As one of the biggest metropolises in the country, Houston lives up to its “big-boy” status in many ways, including its 360 soaring skyscrapers that dot the skies not only in downtown but also throughout other parts of the city.
There’s Williams Tower in the Galleria, special not only for its towering height but also for its famous water wall. The Galleria area also boasts the Marathon Oil Tower only a few miles away. Downtown is dominated by several beautiful buildings; the Wedge International Tower, JP Morgan Chase Tower, and Heritage Plaza to name just a few.
However, for those who don’t get their kicks from sky gazing – and straining their necks in the process- the Bayou City can offer a few other interesting, even wacky feats of architecture if only you know where to look.
Here’s where to look. The Penguin Arms, 2902 Revere St. When you first take notice of this two-story, six-unit apartment complex, you might not be able to imagine people ever lived there considering its resemblance to a multi-layered stack of flattened pancakes about to jettison off into space – but that’s just an opinion.
Technically, the Penguin Arms, which was designed by Arthur Moss, was built in the 1950s and is, according to those in the know, one of America’s last examples of Googie architecture, or as the Houston Chronicle calls it, “the whacked-out, anything-goes style of mid-century exuberance.”
For the record, the term “Googie” was coined by an architecture professor in honor of a weird and wonderful Los Angeles eatery.
But be it apartment-in-space-style architecture or just plain crazy, either way the Penguin Arms is fun roadside-viewing fare. Hop on over and take a look before it launches off or someone checks it into the loony bin.
The Hole House, 1953 Montrose Blvd. Though no longer in existence after being demolished a few years ago, the Hole House deserves a mention. The house was the product of two homes that were transformed into a temporary art exhibit by Houston artists Dan Havel and Dean Ruck, and the end result was simply out there. The gone-but-not-forgotten art piece which features what can only be described as a vortex-looking-suck-you-into-its-depths-never-let-you-go feature that has to be seen to be believed.
Sadly, it’s to be seen no more. Or maybe the entire house was just sucked into itself. It could happen.
Chong Hua Sheng Mu Gong Holy Palace, 3695 Overture Drive There’s a mouthful of a name for ya, but one look at this place and you’ll see its name fits – if not a little too well.
This gold-domed behemoth sits smack dab in the middle of suburban West Houston in stark contrast to the other buildings in the neighborhood . Originally intended as the centerpiece of a Taoist spiritual compound for a group based out of Hong Kong, the Holy Palace was to be part of a larger religious complex called Tien Tao. However, construction stalled on the remainder of the buildings when the US government wouldn’t allow the group’s leader to come back into the country after a trip overseas in 2001. No reentry for the top dog meant no more building on the compound. The remaining structure was never torn down but merely abandoned to the elements.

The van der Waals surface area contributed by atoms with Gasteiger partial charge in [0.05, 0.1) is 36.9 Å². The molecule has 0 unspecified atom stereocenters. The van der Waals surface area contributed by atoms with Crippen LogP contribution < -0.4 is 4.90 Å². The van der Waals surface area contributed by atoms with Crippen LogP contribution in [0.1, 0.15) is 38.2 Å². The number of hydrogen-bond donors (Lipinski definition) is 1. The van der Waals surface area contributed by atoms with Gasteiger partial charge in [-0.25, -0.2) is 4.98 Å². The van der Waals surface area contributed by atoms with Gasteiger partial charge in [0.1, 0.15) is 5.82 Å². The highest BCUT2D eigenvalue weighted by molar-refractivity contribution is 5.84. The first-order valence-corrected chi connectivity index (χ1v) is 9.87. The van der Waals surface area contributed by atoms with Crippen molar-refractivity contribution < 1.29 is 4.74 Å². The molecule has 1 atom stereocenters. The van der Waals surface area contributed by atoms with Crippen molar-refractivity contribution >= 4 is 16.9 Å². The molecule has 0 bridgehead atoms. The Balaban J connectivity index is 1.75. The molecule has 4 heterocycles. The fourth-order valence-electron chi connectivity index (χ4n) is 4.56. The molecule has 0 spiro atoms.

La Luz del Mundo Church, 8312 Eastex Freeway This white-washed church – which is home to the Houston branch of a Christian sect based in Guadalajara, Mexico – is supposedly inspired by Grego-Roman architecture. Like the unique religion-themed building above, La Luz del Mundo comes complete with a gold dome. The requisite row of columns adoring the front and sides of the structure, this church – which can accommodate 4,500 worshippers – is surely not to be missed. Of course, with the Biblical scenes carved into the front of the building; stained glass windows; and an outside sitting area enclosed in 14 free-standing columns, I’m sure being spotted was the point.
The Rothko Chapel, 1409 Sul Ross This tiny chapel and its 14 interior black and color-hued paintings are a nod to modern art, a sacred place of worship for people of all faiths – or no faith at all – a nationally registered building, and…an octagon built inside a Greek cross.
What’s more, this unique little place sits in the middle of a lush residential area with a decidedly hipster vibe. In other words, it fits right into the neighborhood. Outside the chapel – which was founded and commissioned by art connoisseurs John and Dominique de Menil and completed in 1971 – stands a sculpture called “Broken Obelisk” by Barnett Newman. The piece, having once been displayed in Washington D.C, now sits in a small reflecting pool and is dedicated to Martin Luther King, Jr.
What’s coolest about this little space is that, if you look through the slight crack between the entrance’s two double doors you’ll have a direct and unobstructed view of the obelisk standing in front. In fact, the whole of the sculpture can be seen through that tiny crack between the two doors. However, when asked if the building and sculpture were designed to have this effect, one will find the answer is no. Instead, it’s just one of those crazy cool, yet completely accidental elements of yet another piece of Houston’s collection of weird, wild, and wonderful architecture.
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